I have a conversation with Larry Mendoza of the Road to Reason TV Show and The Beltway Atheists. I ask the question, "What's Wrong with the Liberal Left?" Larry lists three issues that we only begin to discuss when he casually mentions he owns 23 snakes. We cannot help but discuss snakes (and what kind of metal Larry listens to when he's hanging with his snakes) for the next 45 minutes. Larry gives us the first installment of the segment, "I'm Not An Expert, But..." where he tells Stephen Hawking to get off his lazy tush and get cranking on figuring out the universe. I wax poetic about the meaning of love in a vast and chaotic cosmos and give a movie review of The Revenant, with Leonardo DiCaprio and Tom Hardy, based on the true story from American history of mountain man Hugh Glass, a fur trapper who survived being mauled by a grizzly to be left for dead by his companions. The episode ends with a live (and poorly sung) recording of the song "Abraham Lincoln" by my old band, The American Cheese Band, which has a verse I wrote about Hugh Glass.
Larry mentions these bands during the podcast:
Eluveitie (Celtic folk metal hailing from Switzerland)
Inspired by a conversation I participated on FB with Jeff Sveien, I submitted a case to the Judge John Hodgman Podcast and he settled it in this episode while clearing the docket! I have a problem with restaurants who list chives on their menu but only ever serve green onions as a topping on baked potatoes. I'm looking at you Wendy's. The Honorable Judge Hodgman agrees with me and ordered me to report this to the Federal Trade Commission, ha. Listen at 36:45 to hear my case.
I'm starting a new podcast, There's No Time to Explain, a podcast with the premise that there is no premise. I wanted to do a podcast where every week I talk about whatever I happen to be thinking about with whomever I happen to be talking to. My first conversation is with noted author and historian Richard Carrier. We talk about his life as a freelance historian and traveling author and then our conversation turns to the idea that we wage war very differently depending on our cultural ideas. Yes, I meant "Kamikaze," not, "Bonzai," forgive me, sheesh. Richard offers up an obscure movie review for "The Call of Cthulhu," by the H.P. Lovecraft Society. I recorded this interview in early 2015, but I listened to every moment and it's all still relevant (Except Johnny Jihad is dead, so there's that.)
Take a listen and drop me a line here with feedback, questions, or, if you'd like to join me on my podcast for an interview or conversation about whatever, let me know! I'd love talk to you about your music, band, business, project or whatever questions you'd like to get into with me. Grab the RSS feed to catch new episodes.
Greg Daniels leads a conversation on the Simpsonesque topic, "What grinds your gears?" Mat, Megan and I weigh in about the stuff that gets under our skin. We also chat about the Birthers and Ted Cruz. Is it time to get rid of the natural born citizen requirement for president? No one knows. (Actually, a lot of people know...the answer is YES.)
Zeke Berkley's second full length album, Berkley II, is a challenging, multi-influenced jaunt around what it means to create a pop album these days. Clearly the word "pop" has lots of meanings; I use it here to refer to a particular structure of songwriting, recognizable arrangement of verses and choruses, a bridge and instrumental, familiar harmonies and chord progressions that even the most outlandish of bands find themselves returning to time and again. This sort of pop rarely hits the top of the charts these days, but the structure, with a lineage tracing back to the humble balladeer singing heartfelt songs about unrequited love, transitioned into mainstream through big band crooners, set in concrete by four part harmonies and given rock and roll credentials by the Beatles, has spawned endless iterations with each aspiring artist trying their hand at writing a pop song in the same way aspiring poets write sonnets.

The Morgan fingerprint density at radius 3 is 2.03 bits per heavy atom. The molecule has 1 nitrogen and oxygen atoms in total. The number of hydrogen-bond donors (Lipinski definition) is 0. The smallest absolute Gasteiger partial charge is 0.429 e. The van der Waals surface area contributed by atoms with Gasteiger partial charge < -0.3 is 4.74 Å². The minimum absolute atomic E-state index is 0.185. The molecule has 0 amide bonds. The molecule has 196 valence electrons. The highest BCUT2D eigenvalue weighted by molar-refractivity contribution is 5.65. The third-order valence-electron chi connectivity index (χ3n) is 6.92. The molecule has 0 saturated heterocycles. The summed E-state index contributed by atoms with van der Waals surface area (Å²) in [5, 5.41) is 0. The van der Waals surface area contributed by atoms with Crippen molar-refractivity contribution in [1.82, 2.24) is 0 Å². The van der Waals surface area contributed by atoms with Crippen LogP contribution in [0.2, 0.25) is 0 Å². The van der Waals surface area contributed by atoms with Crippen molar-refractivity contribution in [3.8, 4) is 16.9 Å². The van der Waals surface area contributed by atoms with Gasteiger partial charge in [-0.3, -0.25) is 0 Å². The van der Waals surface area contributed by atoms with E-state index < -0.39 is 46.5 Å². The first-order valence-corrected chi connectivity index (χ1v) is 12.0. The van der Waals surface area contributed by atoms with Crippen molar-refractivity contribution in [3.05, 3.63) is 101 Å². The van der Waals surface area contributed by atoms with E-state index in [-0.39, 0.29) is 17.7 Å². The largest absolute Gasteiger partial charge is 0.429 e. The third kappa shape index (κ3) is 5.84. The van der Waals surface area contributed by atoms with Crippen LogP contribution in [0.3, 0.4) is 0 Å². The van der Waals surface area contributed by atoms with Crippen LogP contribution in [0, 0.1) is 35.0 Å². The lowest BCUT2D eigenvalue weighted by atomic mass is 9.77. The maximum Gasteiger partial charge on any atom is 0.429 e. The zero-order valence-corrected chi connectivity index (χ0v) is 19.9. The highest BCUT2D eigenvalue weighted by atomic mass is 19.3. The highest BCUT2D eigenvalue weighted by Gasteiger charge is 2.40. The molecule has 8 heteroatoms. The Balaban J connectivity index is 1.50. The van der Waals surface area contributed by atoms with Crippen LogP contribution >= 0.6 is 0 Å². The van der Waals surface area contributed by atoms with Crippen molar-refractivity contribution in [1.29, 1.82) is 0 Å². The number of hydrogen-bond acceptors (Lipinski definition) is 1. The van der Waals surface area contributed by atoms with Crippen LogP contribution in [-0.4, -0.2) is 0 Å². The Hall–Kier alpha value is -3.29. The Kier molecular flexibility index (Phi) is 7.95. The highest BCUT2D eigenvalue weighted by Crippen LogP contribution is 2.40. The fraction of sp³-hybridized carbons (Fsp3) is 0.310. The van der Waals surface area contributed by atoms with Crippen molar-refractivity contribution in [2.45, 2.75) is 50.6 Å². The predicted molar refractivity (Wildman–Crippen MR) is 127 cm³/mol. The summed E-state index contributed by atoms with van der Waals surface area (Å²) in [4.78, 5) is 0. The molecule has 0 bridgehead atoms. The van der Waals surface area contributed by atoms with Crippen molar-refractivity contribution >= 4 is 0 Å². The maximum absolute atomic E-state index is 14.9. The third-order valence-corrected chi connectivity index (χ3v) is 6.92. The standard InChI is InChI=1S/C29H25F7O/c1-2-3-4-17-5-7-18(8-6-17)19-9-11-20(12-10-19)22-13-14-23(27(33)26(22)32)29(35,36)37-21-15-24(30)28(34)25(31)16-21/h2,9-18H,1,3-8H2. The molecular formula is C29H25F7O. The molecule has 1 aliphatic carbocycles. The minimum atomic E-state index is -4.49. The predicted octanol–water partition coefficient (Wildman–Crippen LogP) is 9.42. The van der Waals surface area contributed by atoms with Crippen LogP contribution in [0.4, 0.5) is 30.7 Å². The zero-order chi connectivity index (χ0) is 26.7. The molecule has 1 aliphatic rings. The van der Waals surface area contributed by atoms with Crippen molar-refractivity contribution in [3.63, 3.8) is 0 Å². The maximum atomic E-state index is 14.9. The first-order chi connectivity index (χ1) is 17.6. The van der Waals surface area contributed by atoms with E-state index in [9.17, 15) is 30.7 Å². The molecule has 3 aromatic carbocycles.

So Google Hangout does this nifty thing where it slows down the video stream and then speeds it up in order to maintain continuity while buffering. Mostly great for talking but really bad for music. Keep that in mind as you watch Sin Chonies, a hard working cover band from Ventura, perform live, a podcast first for us. Obviously we suffer from some technical difficulties, but the idea is so cool, and the band was great, we're definitely gonna do it again. We chat to Alfred, Willie and Chris about the live music scene in Ventura County and what it takes to be a working musician these days. We also discuss the Trump campaign, Islamophobia, the definition of racism, and the impact of laws on culture.
Here's a thought experiment for you: Try to imagine that Donald Trump isn't the crazed, bigoted blowhard you see on TV but is instead a smart and savvy businessman who has, all his life, calculatingly managed his image and exposure for personal gain. All other facts of the 2016 Republican primary being the same, reinterpret the rise of Trump assuming he's a smart person.
It has to be granted that Trump is an impulsive egomaniac. He runs for president mostly because, financially, it's a drop in the bucket and it feeds his need to be seen and heard, which, historically has always lead Trump to more success and notoriety. Pulling the same trick in 2012 certainly panned out well for him. Being a presidential candidate forever secures your credentials as a media personality that can always be monetized ala Pat Buchanan. (Certainly that is a prime motivator for most lesser presidential candidates with no chance of winning.) There was no reason to expect that this year would be any different. Trump spends almost no money on traditional campaign advertising because his status as a celebrity means that he can call into any news show on any channel and will be put on the air immediately; He has spent exactly $0 in TV advertising.